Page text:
As many of you know, three seats on the Wikimedia Foundation’s Board of Trustees are up for re-election. The polls will close in about 6 hours. I was elected last year to replace Angela Beesley mid-term, so my term lasted only 9 months. I’ve written a summary of my experience here; my main candidate statement is here. I would like to continue the work I have started and would appreciate your support. I have also endorsed Kat Walsh and Oscar van Dillen, whose seats are also up for re-election; I would be honored to continue to serve alongside them.

Whether you support me and the other incumbents or not, I would also like you to consider voting for the following people (you can vote for as many people as you like):

  • Kim Bruning – a biologist and software programmer with strong experience as a community mediator and analyst. Full disclosure: I am working with Kim on the OmegaWiki project. This has also allowed me to get to know him personally and understand the way he thinks; while I found his candidate statement this year somewhat weak, I would encourage you to specifically take a look at his Q&A page. If you want someone on the Board who cares deeply about the community and who is likely to bring innovation and change, please consider voting for Kim.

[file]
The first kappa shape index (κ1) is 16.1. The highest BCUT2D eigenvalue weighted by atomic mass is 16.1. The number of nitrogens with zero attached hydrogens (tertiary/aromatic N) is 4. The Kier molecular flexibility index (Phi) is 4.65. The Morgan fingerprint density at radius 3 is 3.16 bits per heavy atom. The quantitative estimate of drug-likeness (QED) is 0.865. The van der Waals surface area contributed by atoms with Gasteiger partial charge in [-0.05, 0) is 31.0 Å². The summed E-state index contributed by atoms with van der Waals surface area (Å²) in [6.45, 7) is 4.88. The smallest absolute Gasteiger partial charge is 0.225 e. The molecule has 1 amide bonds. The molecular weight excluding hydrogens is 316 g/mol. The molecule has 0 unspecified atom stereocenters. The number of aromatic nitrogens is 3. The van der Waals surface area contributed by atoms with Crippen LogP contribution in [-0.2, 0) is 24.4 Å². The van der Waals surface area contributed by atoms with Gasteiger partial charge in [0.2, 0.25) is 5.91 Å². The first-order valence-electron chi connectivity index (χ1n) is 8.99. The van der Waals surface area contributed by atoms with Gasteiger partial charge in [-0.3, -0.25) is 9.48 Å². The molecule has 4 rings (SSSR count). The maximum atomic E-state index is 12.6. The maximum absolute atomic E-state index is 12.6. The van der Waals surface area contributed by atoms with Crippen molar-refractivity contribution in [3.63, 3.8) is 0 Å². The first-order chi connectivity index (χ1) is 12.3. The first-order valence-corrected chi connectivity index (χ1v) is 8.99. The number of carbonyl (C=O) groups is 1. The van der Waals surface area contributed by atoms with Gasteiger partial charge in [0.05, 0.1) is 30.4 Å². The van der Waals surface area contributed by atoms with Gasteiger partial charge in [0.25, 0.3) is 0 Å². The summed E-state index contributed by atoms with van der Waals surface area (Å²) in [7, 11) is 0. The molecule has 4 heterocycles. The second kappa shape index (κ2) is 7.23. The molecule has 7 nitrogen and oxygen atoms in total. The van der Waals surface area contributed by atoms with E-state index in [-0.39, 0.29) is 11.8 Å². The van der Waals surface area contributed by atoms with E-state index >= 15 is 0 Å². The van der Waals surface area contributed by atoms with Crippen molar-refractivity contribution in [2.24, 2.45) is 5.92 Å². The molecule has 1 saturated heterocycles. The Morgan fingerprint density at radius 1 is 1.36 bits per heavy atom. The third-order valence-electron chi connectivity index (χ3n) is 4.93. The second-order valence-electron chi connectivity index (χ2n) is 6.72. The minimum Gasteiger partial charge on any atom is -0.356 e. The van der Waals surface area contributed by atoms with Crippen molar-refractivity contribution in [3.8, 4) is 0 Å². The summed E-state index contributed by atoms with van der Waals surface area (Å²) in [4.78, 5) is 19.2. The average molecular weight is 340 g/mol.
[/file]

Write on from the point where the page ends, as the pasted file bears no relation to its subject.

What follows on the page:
• Michael Snow – a lawyer and long-time Wikipedian who started the Wikipedia Signpost and chairs the Communications Committee. He has worked directly with the Board on many occasions and would complement the Board’s skills well with his own. He will take clear positions but defend them in a calm and reasonable fashion. If you want less wiki-drama and more legal expertise on the Board-level, consider voting for Michael.
  • Steve Dunlop (UninvitedCompany) – a manager and musician who also stood in last year’s election. His frustration with progress in WMF and the state of the organization shine through his presentation and Q&A; I think the general direction he recommends is the right one, but his views are colored by an unavoidable information deficit. I disagree with his belief that projects like Wikisource and Wikinews should be “spun off” into separate organizations and consider his views on non-profit governance a little too traditionalist; at the same time, I would value this additional voice at the Board table. If you want someone who will shake things up a little and push for structural and organizational changes, consider voting for Steve.
  • Yann Forget – a free software advocate who has worked in progressive non-profits for more than a decade. I have not a shred of doubt about his passion, honesty and integrity. Those who want someone with deep community roots and a strong commitment to progressive values on the Board who will speak his mind openly should consider voting for Yann.

These are the candidates I feel comfortable supporting; I will not comment on the remaining ones. If you are qualified to vote and haven’t done so, please log into your “home Wikimedia project” and visit the “Special:Boardvote” page that should be linked from the sitenotice.